Solutions like ITGlue (despite being a documentation product, it manages passwords as well) can help limit this access and provide a way to audit who has accessed a given resource. You get a system to account for who has what access and when they use it. This allows for better monitoring of credential usage and allows a gatekeeping process for privileged accounts.
What AV solution are you using? Are you using a Next-Generation Antivirus (NGAV) solution, an Endpoint Detection and Response (EDR) system or similar across the business? What about next-generation firewalls like Palo Altos or similar which can work at layer 7? Are you using zero trust architecture?
Security may also include services or processes such as a SOC, NOC, SIEM, proactive monitoring, proactive auditing, etc. How aware are you of every change to every asset for your business and how do you make sure that everything is complying with your security policy? How often are you installing patches? What legacy software or solutions are in use? Are you using protective DNS services to prevent bottom-of-the-barrel attacks and similar? Do you have an isolation policy or the ability to easily isolate compromised assets?
Many cyber insurance vendors also dive into email and phishing. Are you using DKIM, SPF, and DMARC to help detect spoofed or otherwise questionable emails? Are you using advanced spam filters and similar to reduce the attack surface even further? There are far more questions any good MSP or security provider should be asking.
These questions are ones you should be asking yourself regularly anyway, but cyber insurance brings them to the forefront. Here at The 20, we try to have solutions to virtually all of these questions which fit the needs of secure industries without making work painful. Security requires a balancing act between absolute security and functionality. The right education and the right security solutions can keep your business running smoothly.
We touched on some parts of backups previously, but cyber insurance dives into this process deeply. The difference between a business with a good Disaster Recovery (DR) policy and one without getting ransomware is the difference between a bad day and bankruptcy. Are you backing up important infrastructure and data? Are you checking your backups and making sure that things are working as expected? Do you keep cold backups or an air-gapped solution to keep data safe? Are you encrypting your backups to prevent exfiltration or exposure in the event of a backup provider having a breach?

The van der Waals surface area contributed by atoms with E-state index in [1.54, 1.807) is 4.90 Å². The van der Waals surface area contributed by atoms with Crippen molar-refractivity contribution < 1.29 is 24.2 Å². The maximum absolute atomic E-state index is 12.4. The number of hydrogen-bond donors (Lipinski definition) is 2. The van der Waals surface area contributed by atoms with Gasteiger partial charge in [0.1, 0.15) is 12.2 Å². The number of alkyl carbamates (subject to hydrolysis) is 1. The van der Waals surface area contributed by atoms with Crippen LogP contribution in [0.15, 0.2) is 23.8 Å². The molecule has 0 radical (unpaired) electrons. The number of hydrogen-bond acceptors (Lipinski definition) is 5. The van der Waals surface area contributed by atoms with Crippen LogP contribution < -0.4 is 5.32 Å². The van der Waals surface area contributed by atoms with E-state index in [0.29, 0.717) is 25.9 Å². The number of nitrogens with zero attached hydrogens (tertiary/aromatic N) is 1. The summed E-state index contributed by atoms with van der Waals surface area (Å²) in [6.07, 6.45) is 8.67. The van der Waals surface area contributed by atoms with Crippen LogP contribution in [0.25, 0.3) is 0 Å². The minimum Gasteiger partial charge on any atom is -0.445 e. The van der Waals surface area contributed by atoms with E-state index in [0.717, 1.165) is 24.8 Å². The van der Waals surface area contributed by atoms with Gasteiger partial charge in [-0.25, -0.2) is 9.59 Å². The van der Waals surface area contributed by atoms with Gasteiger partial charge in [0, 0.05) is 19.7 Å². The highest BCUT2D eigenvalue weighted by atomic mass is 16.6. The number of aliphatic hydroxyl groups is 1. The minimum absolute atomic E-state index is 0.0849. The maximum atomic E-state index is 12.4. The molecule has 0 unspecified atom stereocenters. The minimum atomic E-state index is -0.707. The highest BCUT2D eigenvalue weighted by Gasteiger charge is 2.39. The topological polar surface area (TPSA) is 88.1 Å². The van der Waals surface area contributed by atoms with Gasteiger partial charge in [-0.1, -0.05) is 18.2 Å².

These are all best practices for backups at any level, and solutions like Unitrends and similar have made the process relatively easy. What backup provider are you using and how are you making sure it doesn’t become a liability? In the post-security world, it isn’t a matter of if but when you’re breached that makes all the difference. Downtime is extremely expensive.
Standard security policies need to be applied to backups as well. Are you making sure that there aren’t shared credentials or similar to prevent easy exfiltration? Do you use some kind of system to control access to credentials with correct privileges to prevent accidental access? Are you using MFA where possible to limit access to replication vaults or backup appliances where possible?
How much uptime do you have? When is the last time your site went down and how long was it for? Why did you have downtime and what could you do differently? All of these are going to be lines of near-inquisition from a cyber insurance vendor.
You can tell them what you plan to do, but no plan survives an encounter with the enemy. What happened when you actually had to test your plan? Were you down for a few minutes or down for days? Are you making sure to shore up said issues or are there ticking time bombs at your business?
Security is meaningless if someone bypasses it or if the response doesn’t work. Post-security also means that prevention is only one half of the equation to a proper defense for your business. Do you have a track record of your assets going down or is your infrastructure resilient?
The more likely a business is to suffer negative downtime, the harder it is to justify insuring said business. You can have everything great in theory, but how has it been tested? Or has it?
The cyber insurance process is extremely complex, but all of the questions asked will make sense. They want to know what you do, how you do it, and how it’s worked out. Virtually every question on a cyber insurance application is one you should already have in your primary security and business plan for yourself or your client (even if the form isn’t the same).
Are you adhering to compliance standards which affect your industry? How do you know? Are you encrypting any and all data that makes sense? How much data are you working with and where is it? Do you use MFA where possible? What is your proactive and response security like and what all are you throwing at keeping your business safe? How good are your backups and are they actually functional? How much downtime have you had, what caused it, and how did you respond?
Asked this way, all of these questions boil down to a basic security plan. You just need to know every detail and every facet to ensure that your business is actually secure, and a way to put it in something that can be converted to financial details. Can you walk the walk or just talk the talk? Use a cyber insurance checklist (or ideally multiple checklists) as a roadmap for your own business success.
Contact us at The 20 to learn more about what we can do to make your business grow.